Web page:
Harriet Beecher Stowe
“At last I have come into a dreamland.”
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“The whole of Paris is a vast university of art, literature, and music… it is worth anyone’s while to dally here for years. Paris is a seminar, a post-graduate course in Everything”
“Paris is so very beautiful that it satisfies something in you that is always hungry in America.”
Bouquinistes, a trade that goes back to the Middle-Ages and is unique to Paris
“The story has it that a boat transporting loads of books sunk near Notre-Dame Cathedral.
The sailors swam ashore taking with them as many books as they could and sold them to the passersby to make up for the wages they had lost. They certainly found the sale lucrative enough to start making a regular living from it.
Since then, we are used to seeing the booksellers along the Seine and they have become one of the many iconic symbols of Paris.
The bouquinistes sold bouquins, small old bashed books. The origin of the word is the German Buch.
None of the high-minded society of the time would have dared buying any of these low-value books! The trade, of course, appeared at the time of the invention of printing in 1450.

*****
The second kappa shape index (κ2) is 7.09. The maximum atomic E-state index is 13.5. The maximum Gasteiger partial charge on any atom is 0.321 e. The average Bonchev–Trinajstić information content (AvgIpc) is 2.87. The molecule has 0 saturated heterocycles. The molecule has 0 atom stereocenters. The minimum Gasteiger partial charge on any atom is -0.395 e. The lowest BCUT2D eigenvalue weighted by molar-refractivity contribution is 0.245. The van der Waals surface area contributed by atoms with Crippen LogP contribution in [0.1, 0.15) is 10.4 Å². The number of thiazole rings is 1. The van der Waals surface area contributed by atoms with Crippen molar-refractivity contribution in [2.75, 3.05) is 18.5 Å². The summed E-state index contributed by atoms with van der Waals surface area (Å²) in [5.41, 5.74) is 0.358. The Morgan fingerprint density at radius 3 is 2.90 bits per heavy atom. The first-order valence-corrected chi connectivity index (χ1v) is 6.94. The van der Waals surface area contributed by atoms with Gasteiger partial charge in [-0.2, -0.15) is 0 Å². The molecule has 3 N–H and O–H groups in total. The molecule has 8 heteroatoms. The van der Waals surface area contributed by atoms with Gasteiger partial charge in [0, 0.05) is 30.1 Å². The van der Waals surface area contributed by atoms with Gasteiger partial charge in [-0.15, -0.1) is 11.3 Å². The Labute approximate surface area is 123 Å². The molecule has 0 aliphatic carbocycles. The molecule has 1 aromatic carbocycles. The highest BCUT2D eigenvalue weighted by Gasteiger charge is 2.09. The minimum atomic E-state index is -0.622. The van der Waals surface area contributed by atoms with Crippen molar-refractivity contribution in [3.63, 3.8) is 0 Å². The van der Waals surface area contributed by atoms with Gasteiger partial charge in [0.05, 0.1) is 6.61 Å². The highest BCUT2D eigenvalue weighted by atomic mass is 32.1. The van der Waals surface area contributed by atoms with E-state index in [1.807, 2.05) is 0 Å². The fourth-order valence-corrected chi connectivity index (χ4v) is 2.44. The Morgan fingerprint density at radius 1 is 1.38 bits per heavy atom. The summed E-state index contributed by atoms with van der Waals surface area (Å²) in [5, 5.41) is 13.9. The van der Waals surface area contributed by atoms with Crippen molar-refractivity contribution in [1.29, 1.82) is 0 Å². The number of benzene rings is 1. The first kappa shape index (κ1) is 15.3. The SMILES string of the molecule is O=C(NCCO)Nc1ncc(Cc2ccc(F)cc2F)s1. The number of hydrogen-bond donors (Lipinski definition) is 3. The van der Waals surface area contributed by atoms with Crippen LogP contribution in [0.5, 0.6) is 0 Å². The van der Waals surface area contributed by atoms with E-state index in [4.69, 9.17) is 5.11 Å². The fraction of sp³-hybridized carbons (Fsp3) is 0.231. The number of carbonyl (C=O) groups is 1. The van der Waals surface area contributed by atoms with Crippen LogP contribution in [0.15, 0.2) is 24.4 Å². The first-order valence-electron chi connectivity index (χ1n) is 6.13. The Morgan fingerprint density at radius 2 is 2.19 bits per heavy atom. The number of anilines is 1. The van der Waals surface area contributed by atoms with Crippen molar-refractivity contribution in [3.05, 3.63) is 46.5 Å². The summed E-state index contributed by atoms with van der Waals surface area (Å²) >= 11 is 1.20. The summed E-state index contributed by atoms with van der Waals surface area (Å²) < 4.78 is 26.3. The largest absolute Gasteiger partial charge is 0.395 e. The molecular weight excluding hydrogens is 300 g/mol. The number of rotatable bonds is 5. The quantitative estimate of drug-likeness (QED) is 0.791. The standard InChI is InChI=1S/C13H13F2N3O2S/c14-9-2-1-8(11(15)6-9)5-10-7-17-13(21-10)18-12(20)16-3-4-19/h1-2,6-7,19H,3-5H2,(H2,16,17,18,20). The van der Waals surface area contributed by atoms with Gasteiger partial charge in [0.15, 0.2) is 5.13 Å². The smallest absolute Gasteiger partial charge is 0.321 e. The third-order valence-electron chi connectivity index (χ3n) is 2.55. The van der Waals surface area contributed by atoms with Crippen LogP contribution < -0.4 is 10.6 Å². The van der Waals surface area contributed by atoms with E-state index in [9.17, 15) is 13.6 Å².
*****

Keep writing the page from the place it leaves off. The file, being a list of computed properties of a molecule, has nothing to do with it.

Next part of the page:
The political and religious events of the following three centuries led to the development of the trade as the bouquinistes were able to discreetly sell pamphlets targeting the government and the church. At that time they had no fixed selling point and were therefore, able to hastily pack their pamphlets and run away when they saw a policeman approaching.
The bouquinistes‘ “stalls” had become a rallying place for citizens and students who wanted to vent their frustration and anger, and therefore had become the insubordinate of the country and remained under police scrutiny!
They circulated more pamphlets in the year that led to the French Revolution but sadly the trade really took off when so many mansions and châteaux were demolished after being emptied of their contents.
A myriad of books that once stood on the library shelves of the rich and powerful found their way to the stalls of the bouquinistes.
Until then books had been very expensive, and their instant surplus led to the appearance of this flourishing second-hand trade. The trade played another major role during WWII when they assisted the French Resistance transmitting coded messages in the pages of the books. The Germans could not find them as it was like looking for a needle in a haystack.”
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